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Key Internal Arts Skills -- the Dan T'ien and the Kua

FreeLesson6Big1 Grandmaster Chen Xiaowang says tai chi is made up of "One principle and three techniques."

The first principle is "when one part moves all parts move, and dan t'ien guides all movement."

The first technique is the dan t'ien rotating over the top and backward in the same direction.

The second technique is the dan t'ien rotating sideways.

The third technique is the dan t'ien rotating in a combination of the two directions.

Learning to rotate the dan t'ien is one of the crucial skills of the internal arts. No movement can be done without dan t'ien rotation. Often, when you're told "turn the waist" the real meaning is to turn the dan t'ien.

FreeLesson6Big2 In the first photo, I'm demonstrating the incorrect position most martial artists I've met (even internal artists who are unfamiliar with Chen style) do when they "turn their waist." As you can see, the hips are turning.

Rotating the dan t'ien also makes use of the kua -- the creases at the top of the legs at the groin. In the second photo, I've closed into the right kua. In the third photo I've placed my hand into the kua and I'm showing some students how to feel their dan t'ien closing into the hand -- thus, closing into the kua. This is something you don't want to overdo -- I closed into the kua once in front of Chen Xiaowang and he scolded me, "Too much." I was practicing the punch in Laojia Yilu, and moved into the kua before the punch. After he said, "too much," I eased off of it a little. "Too much," he said again. So I eased off a little more -- I still went into the kua but not as deeply. "Ahh," he said. "Just right."

FreeLesson6Big3 In the free 10-part video series that I offer to visitors of my online school, I explore some of the key body mechanics needed for the internal arts -- Hsing-I, Tai Chi, and Bagua. I the lessons on the school, we go into a lot more detail, but if your teacher hasn't explored with you some of these concepts, it's about time you saw them in action. I encourage you to check out the 10-part course if you haven't already. You can sign up for it below.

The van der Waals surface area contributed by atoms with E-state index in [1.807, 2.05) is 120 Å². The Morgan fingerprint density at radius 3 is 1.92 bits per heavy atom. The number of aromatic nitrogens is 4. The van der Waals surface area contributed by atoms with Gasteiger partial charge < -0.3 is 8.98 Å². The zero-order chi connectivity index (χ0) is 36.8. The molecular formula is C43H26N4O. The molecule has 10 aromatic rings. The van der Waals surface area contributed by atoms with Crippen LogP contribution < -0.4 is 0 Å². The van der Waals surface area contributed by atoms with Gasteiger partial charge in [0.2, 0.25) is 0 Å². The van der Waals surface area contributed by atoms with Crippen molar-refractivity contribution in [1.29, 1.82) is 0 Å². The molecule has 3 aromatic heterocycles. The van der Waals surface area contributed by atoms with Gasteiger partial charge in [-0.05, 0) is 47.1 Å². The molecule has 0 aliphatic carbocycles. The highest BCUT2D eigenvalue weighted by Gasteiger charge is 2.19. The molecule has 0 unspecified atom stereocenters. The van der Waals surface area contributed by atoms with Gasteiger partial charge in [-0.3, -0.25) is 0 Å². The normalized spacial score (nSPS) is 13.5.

The internal arts are complex but they aren't mystical. They're based on physical skills. Even though it can take a lifetime to master these skills, you aren't even doing the internal arts if you haven't at least been taught the basics. Once you learn the concepts, you take it one baby step at a time and try to get better. Even if you believe you know the score, I urge you to check out the free course.


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Evan Yeung

Where is this lesson on the website? Is it on the Chen 38 DVD (I have it, but I haven't gottent through all of it yet). This particular lesson is one that I definitely want to see!



There's a video I put in the Internal Strength section last winter on dan t'ien rotation. I'm sure I talk about the kua there, but I talk about that in a lot of the silk-reeling videos. I'll put this 10-part series on the site soon for newbies and call it something like "Start Here." :)

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